In the midst of the big e-revolution in publishing, nobody has quite figured out how to characterize publishing as we knew it, way back in the day (2010). Terms like "traditional publishers," "dead tree publishers," "NY publishers," and now "legacy publishers" have been thrown around, but none of them has stuck (though "legacy publishers" seems to gaining traction lately). How do you think we should refer in our discussions of the business to what we used to think of, in a general sense, as "publishers" and "publishing"?
There's a very interesting conversation between authors Barry Eisler and Amanda Hocking on literary agent Ted Weinstein's blog today. Hocking kicked off the interview by sharing some eye-opening numbers:
I have self-published eight full-length novels and one novella since March or April of 2010. I thought it was April 15th, but Amazon emailed me on my "anniversary" and said it was March 15th. I've sold somewhere over a million copies in that time (it was 1,030,768 when I last added up totals last Tuesday). I don't know the exact amount of money I've earned, but it's somewhere in the neighborhood of $1.5 – $2 million.
[…]I also have paperbacks made through CreateSpace, and those are available on Amazon and my blog. My paper sales are minor when compared to my total. I think it's around 10,000 copies sold in paperback, compared to over a million in ebooks. The royalties I'm getting on my paperback sales are much smaller than my ebook royalties, too.
As for the St. Martin's deal, I haven't actually signed anything, and I don't know the exact terms of it. What I do know is that the offer was over $2 million for four books world English rights, and the royalty rate is on line with the industry average.
She went on to say that she formatted books and did the covers herself but hired freelance editors to proof them. She also did all of her own social networking PR. Only recently has she brought on an artist, an assistant and an accountant. She has agents handling the sales of foreign and subrights.
My friend Barry wasn't quite as forthcoming as Hocking about his sales figures and earnings (he's an ex-CIA agent, after all)…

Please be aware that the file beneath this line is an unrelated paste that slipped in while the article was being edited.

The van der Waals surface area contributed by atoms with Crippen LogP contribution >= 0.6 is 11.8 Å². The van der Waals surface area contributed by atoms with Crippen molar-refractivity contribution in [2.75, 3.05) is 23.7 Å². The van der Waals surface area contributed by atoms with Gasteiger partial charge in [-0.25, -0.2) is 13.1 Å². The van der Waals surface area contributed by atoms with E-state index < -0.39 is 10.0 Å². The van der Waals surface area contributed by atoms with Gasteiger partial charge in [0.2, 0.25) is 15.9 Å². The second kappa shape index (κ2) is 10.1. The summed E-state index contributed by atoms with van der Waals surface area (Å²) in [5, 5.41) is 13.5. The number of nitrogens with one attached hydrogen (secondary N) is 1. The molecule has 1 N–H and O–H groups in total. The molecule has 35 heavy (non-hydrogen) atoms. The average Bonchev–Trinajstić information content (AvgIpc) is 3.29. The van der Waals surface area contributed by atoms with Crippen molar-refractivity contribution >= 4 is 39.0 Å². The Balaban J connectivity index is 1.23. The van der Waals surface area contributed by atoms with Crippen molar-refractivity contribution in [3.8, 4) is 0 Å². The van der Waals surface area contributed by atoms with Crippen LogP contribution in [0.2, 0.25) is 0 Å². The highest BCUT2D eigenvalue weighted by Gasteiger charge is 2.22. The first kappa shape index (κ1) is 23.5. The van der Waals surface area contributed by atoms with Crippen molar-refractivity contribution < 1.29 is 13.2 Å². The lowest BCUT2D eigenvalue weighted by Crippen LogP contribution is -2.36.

Let's see, eight books total, six with Putnam, the most recent two with Ballantine. Off the top of my head, I don't know how many units sold total (hardback, paperback, digital). How much I've earned… also a little hard to say. Some of the contracts have earned out, some not, and there are foreign sales in at least 20 different languages. But the advances have been six and seven figures and I've been making a good living writing for the last decade or so.
Unlike Hocking, he's been at this a lot longer. And he's had the benefit of publishers handling most of the tasks that she took on herself. He says:
I have a circle of family and friends who are all talented editors, for example, and I would never release a book before hearing from each of them. On cover design, I've been consulted, with different results with different publishers. On publicity and marketing, same. I guess the short way of explaining my experience on working with legacy publishers on various packaging, marketing, and publicity matters would be to say, these are areas I've long wanted to be fully in charge of. I've always carried a lot of the weight when it comes to marketing and promotion, and have been disappointed more than once by my publishers' packaging decisions, so the way I see it, going indie won't represent much work that I haven't been doing myself anyway, plus I'll get to make my own decisions. Plus for me, I think indie will be more lucrative.
A big reason behind Barry's decision to leave "legacy" publishing for self-publishing was the money. It just made more financial sense to go out on his own now.
In a typical legacy deal, the author gets 14.9% of the retail price of a digital book. So when my of my publishers sells one of my digital titles at $9.99, I get $1.49 of that. When the same title is self-published at $2.99, I keep 70% of the retail price, or about $2.10. And if fact, I plan on pricing my first self-published novel, The Detachment, at $4.99, which would mean a $3.50 per unit royalty for me. So I don't have to sell as many self-published books as I did legacy; in fact, I can sell far fewer and still come out ahead.
A big reason behind Hocking's move in the other direction was distribution and name recognition. She wants to reach a larger audience, and become a household name, something she thinks a publisher is better positioned to do for her than she can for herself. She wrote on her blog:
I am fully aware that I stand a chance of losing money on this deal compared to what I could make self-publishing.
I honestly didn't do this for money. But let's not forget that as much money as I've made, James Patterson made $70 million between June 2010 and July 2010. Legacy houses (is that what we're calling them now?) have made a lot of authors very rich.
So what do I actually want out of this deal? What do I hope to gain?
Career stability. As an author, I'll never really have one. Each book I come out with could bomb and could be the one that turns readers off me forever. Any day, my books could just stop selling. And I know that going with a house isn't going to change that. Any author can stop making money any day.